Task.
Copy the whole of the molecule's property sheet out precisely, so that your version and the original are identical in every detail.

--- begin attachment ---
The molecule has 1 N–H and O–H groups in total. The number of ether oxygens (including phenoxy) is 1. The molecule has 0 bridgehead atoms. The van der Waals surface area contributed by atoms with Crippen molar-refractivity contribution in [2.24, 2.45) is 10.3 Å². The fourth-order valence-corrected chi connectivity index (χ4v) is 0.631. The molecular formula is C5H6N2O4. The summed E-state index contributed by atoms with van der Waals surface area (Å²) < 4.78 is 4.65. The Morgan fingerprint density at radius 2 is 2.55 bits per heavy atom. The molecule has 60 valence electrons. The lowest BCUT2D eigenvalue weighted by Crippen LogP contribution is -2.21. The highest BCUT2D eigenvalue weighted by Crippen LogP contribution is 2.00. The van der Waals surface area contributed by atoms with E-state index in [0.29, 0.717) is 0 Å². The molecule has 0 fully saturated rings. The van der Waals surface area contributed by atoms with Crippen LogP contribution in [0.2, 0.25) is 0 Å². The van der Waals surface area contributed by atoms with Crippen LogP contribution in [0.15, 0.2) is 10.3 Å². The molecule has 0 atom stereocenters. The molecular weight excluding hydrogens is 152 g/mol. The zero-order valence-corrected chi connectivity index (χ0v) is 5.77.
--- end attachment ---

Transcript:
The molecule has 1 N–H and O–H groups in total. The number of ether oxygens (including phenoxy) is 1. The molecule has 0 bridgehead atoms. The van der Waals surface area contributed by atoms with Crippen molar-refractivity contribution in [2.24, 2.45) is 10.3 Å². The fourth-order valence-corrected chi connectivity index (χ4v) is 0.631. The molecular formula is C5H6N2O4. The summed E-state index contributed by atoms with van der Waals surface area (Å²) < 4.78 is 4.65. The Morgan fingerprint density at radius 2 is 2.55 bits per heavy atom. The molecule has 60 valence electrons. The lowest BCUT2D eigenvalue weighted by Crippen LogP contribution is -2.21. The highest BCUT2D eigenvalue weighted by Crippen LogP contribution is 2.00. The van der Waals surface area contributed by atoms with E-state index in [0.29, 0.717) is 0 Å². The molecule has 0 fully saturated rings. The van der Waals surface area contributed by atoms with Crippen LogP contribution in [0.2, 0.25) is 0 Å². The van der Waals surface area contributed by atoms with Crippen LogP contribution in [0.15, 0.2) is 10.3 Å². The molecule has 0 atom stereocenters. The molecular weight excluding hydrogens is 152 g/mol. The zero-order valence-corrected chi connectivity index (χ0v) is 5.77.